Notorious Baltimore criminal and underground figure Divine goes up against a sleazy married couple who make a passionate attempt to humiliate her and seize her tabloid-given title as "The Filthiest Person Alive".
A suburban housewife's world falls apart when her pornographer husband admits he's serially unfaithful to her, her daughter gets pregnant, and her son is suspected of being the foot-fetishist who's been breaking local women's feet.
A talented young photographer, who enjoys snapping photos of his satirical, perverted Baltimore neighborhood and his wacky family, gets dragged into a world of pretentious artists from New York City and finds newfound fame.
A day in the lives of a hit-and-run driver and her victim, and the bizarre things that happen to them before and after they collide (sexual assault by a crazed foot-fetishist, visions of ... See full summary »
Sleaze queen Divine lives in a caravan with her mad hippie son Crackers and her 250-pound mother Mama Edie, trying to rest quietly on their laurels as 'the filthiest people alive'. But competition is brewing in the form of Connie and Raymond Marble, who sell heroin to schoolchildren and kidnap and impregnate female hitchhikers, selling the babies to lesbian couples. Finally, they challenge Divine directly, and battle commences... Written by
Michael Brooke <email@example.com>
Elizabeth Coffey (Chick with a Dick) was a pre-op male-to-female transexual who had already undergone hormone therapy to develop breasts and female features at the time of filming. She had surgery to remove her penis a week to the day her scene was filmed, and appears as a completely female character in Waters' next film, Female Trouble (1974). See more »
During a tracking shot along a sidewalk, the window frame of the camera car enters the shot. See more »
[the family ponders who could have sent Babs an obscene parcel]
Edie, the Egg Lady:
The Egg Man didn't do it, Babs! I KNOW the Egg Man didn't do it!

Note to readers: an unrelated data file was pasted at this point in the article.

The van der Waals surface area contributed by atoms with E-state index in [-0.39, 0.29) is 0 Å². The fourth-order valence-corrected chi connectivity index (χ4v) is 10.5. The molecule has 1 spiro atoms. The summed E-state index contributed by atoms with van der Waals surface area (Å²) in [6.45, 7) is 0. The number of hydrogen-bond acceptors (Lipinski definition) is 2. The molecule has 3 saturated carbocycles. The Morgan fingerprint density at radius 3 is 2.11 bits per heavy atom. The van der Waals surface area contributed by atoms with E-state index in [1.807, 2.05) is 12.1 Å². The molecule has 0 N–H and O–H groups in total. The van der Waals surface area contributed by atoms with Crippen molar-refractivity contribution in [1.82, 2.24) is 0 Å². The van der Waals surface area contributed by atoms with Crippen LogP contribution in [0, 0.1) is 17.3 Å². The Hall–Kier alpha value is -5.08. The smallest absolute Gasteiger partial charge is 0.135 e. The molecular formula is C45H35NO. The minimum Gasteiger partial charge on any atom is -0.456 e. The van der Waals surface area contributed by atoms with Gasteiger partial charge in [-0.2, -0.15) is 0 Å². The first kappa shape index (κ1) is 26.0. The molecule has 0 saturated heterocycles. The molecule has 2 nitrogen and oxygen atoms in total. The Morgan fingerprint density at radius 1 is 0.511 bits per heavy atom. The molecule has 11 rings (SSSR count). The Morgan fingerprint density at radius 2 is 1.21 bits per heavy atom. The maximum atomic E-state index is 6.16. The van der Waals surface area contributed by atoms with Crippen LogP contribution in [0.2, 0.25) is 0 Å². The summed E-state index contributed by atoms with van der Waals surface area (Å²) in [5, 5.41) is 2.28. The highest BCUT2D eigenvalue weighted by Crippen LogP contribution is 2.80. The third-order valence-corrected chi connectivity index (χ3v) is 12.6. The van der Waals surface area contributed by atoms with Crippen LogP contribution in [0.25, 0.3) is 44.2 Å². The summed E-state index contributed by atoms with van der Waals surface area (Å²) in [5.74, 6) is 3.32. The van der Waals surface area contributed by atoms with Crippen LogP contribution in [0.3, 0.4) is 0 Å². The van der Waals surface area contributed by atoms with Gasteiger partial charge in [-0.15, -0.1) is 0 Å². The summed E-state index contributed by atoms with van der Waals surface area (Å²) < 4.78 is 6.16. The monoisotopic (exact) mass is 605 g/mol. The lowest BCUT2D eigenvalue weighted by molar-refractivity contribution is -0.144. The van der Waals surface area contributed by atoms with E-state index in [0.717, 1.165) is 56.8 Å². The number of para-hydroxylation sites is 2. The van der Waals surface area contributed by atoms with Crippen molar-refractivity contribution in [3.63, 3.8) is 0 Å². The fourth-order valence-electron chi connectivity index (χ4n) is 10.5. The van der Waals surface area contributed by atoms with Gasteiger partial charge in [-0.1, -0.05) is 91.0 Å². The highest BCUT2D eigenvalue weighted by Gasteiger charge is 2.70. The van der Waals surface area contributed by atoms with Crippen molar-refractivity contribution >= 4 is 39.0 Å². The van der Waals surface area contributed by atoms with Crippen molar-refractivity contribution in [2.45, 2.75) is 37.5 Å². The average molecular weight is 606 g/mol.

Oh, I don't think he did it either, mother, now shut up and let me think, WILL YOU?
See more »
For Sadie, Katie, and Les- February 1972 (The Manson Family members Susan Atkins, Patricia Krenwinkel and Leslie Van Houten. February 1972 was the month when the California State Supreme Court abolished the death penalty in California (it was later reinstated), reducing the sentences of the convicted Manson Family members to life imprisonment.) See more »
It may be cheap and revolting, but it's got style.
I first saw Pink Flamingos in the mid 70's, back before VCRs. A college dorm had rented a print, and in a drunken state I've not achieved again this past quarter-century, I went to see it. Having finally seen it again only recently, this time sober, I'm here to tell you... it looks a hell of a lot better when you're drunk. Those who call it "great" or a "masterpiece" are plain wrong, they don't recognize what they are seeing. The camera work is a hair's breadth above home movies; the acting and story are... well, they are better than in porn flicks and even some straight-to-video movies, but, jeez, not by much. And then there is the primary purpose behind Pink Flamingos -- to make the most disgusting, revolting movie possible, perhaps even conceivable.
But... BUT... Pink Flamingos is distinctive. Even if you - yes YOU out there - the reader, wanted to make the most disgusting movie in the world and even if you had the money and the skills that John Waters lacked in 1972, you couldn't make a film as good as he did. Yes, GOOD! You couldn't because, first of all, I doubt you have the same quality of acquaintances that Waters had and put into into his early movies. And it's not just a matter of WHAT they will do, but HOW they do it. Waters' actors had a style, no matter how bizarre, that is rarer than most depravities. Could YOU recognize the virtues of, let alone even find, someone like Edith Massey? I doubt it. Which leads to the second point.
Pink Flamingos has panache! It has a free-wheeling sense of daring-do that borders on innocent fun. So, although the movie is so disgusting that I wish it had never been made, it is not a squalid film. And I don't think YOU, the reader, or anyone other than Waters could have pulled that off. It doesn't make Pink Flamingos a masterpiece. It does make it unlike any other film.
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